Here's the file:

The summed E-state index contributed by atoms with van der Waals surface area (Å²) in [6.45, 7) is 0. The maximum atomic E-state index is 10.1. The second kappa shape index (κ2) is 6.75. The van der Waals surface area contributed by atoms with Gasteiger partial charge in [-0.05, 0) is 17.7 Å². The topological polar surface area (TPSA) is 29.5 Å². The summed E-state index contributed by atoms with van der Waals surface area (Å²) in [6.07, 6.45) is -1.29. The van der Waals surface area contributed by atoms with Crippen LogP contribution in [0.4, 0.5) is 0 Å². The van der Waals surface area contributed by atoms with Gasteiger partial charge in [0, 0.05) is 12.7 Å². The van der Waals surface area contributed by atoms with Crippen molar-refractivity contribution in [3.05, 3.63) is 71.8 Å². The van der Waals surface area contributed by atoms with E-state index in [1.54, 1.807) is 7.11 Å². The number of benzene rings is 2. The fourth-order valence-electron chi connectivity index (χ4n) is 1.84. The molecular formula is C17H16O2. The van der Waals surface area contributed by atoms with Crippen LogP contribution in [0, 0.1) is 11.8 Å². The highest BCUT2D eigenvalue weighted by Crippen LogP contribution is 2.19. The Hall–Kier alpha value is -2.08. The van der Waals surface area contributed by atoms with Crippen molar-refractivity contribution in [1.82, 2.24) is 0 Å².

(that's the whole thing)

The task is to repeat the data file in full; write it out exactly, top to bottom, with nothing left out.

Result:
The summed E-state index contributed by atoms with van der Waals surface area (Å²) in [6.45, 7) is 0. The maximum atomic E-state index is 10.1. The second kappa shape index (κ2) is 6.75. The van der Waals surface area contributed by atoms with Gasteiger partial charge in [-0.05, 0) is 17.7 Å². The topological polar surface area (TPSA) is 29.5 Å². The summed E-state index contributed by atoms with van der Waals surface area (Å²) in [6.07, 6.45) is -1.29. The van der Waals surface area contributed by atoms with Crippen LogP contribution in [0.4, 0.5) is 0 Å². The van der Waals surface area contributed by atoms with Gasteiger partial charge in [0, 0.05) is 12.7 Å². The van der Waals surface area contributed by atoms with Crippen molar-refractivity contribution in [3.05, 3.63) is 71.8 Å². The van der Waals surface area contributed by atoms with E-state index in [1.54, 1.807) is 7.11 Å². The number of benzene rings is 2. The fourth-order valence-electron chi connectivity index (χ4n) is 1.84. The molecular formula is C17H16O2. The van der Waals surface area contributed by atoms with Crippen LogP contribution in [0, 0.1) is 11.8 Å². The highest BCUT2D eigenvalue weighted by Crippen LogP contribution is 2.19. The Hall–Kier alpha value is -2.08. The van der Waals surface area contributed by atoms with Crippen molar-refractivity contribution in [1.82, 2.24) is 0 Å².